08 October 2006

Limbo 0-2006

Dante's terrible halitosis frightens off the innocents of LimboUnbaptised souls throughout the crystal spheres are today mourning the loss of their former home, Limbo. The news comes following the decision of Pope Benedict to abolish Limbo on the grounds (a) that the concept of unbaptised children being forever tainted by original sin is inconsistent with a modern interpretation of the gospels and (b) the feelings of bitterness he has held towards the very word limbo ever since that time he tried to shimmy under a low, low pole in his mitre while on a Sandals holiday in Jamaica.

Limbo was a bleak and lonely place on the borders of reality, free from the torments of Hell such as eternal fires, burning sand and double-glazing salesmen but forever excluded from the delights of heaven, such as being surrounded by devout theists for all eternity. Despite this it proved unpopular with visitors, the only tourists to that place of grim non-existence in the last 2,000 years being Jesus, Dante and anyone who has ever sat down in front of Countdown for more than three minutes.

Despite its unprepossessing aspect, for much of its 2,000 year existence Limbo was home to some of the greatest minds to have existed before the birth of Christ. Its inhabitants included some of the world's greatest poets and thinkers, including Homer and Virgil but sadly not Marge, Bart or Lisa or any other members of the Thunderbirds team. While the unbaptised are said to be distraught at saying goodbye to the only home some of them have known for the past two millennia, other residents of Limbo took the news of Limbo's death philosophically - the residents in question being Plato, Aristotle, Zeno and Socrates. Zeno in particular was untroubled by the news having proved beyond all possible doubt that Limbo could never be destroyed, just as an arrow could never, philosophically speaking, reach its target ... exactly two minutes before Pope Benedict decided to wipe it out of existence.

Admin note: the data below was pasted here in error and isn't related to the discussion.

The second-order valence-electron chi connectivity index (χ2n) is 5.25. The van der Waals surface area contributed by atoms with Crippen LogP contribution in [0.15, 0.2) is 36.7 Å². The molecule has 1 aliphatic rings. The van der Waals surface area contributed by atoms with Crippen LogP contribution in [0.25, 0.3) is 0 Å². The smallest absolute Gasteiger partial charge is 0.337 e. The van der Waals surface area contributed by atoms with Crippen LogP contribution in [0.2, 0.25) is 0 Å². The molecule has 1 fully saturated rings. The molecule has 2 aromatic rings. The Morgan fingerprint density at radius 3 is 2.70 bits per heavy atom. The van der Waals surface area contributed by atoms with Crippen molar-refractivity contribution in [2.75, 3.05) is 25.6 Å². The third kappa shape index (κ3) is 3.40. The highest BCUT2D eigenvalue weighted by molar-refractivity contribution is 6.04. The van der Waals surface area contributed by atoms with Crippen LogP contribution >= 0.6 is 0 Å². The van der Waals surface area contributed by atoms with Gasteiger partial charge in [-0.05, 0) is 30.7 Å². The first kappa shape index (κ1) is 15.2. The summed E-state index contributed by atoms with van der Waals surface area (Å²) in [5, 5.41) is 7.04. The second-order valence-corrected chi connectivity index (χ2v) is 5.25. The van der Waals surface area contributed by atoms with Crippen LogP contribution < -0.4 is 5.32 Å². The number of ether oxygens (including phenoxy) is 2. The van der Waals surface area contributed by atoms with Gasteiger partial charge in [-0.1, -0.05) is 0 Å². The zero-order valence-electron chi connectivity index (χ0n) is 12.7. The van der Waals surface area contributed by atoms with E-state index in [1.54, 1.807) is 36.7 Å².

Limbo is survived by Purgatory, Hell and watching Adam Sandler movies.

1 Comment:

beepbeepitsme said...

Let me qualify my comments by saying I am not a god believer. But I do feel terribly sorry for the grief and sadness the concept of limbo has caused catholic women for hundreds of years. Believing that their little loved one would NEVER be able to get to heaven must have been a psychological torment.

And now for the catholic church to say that the concept of limbo has served its purpose and they are going to abolish it, smacks of a policy of deliberate psychological and emotional abuse.

It is no comfort to those thousands or perhaps millions of women who are now dead, whose babies died before they were baptised. They spent their lives in agony believing their babies were lost to god. What a terrible thing to do to believers.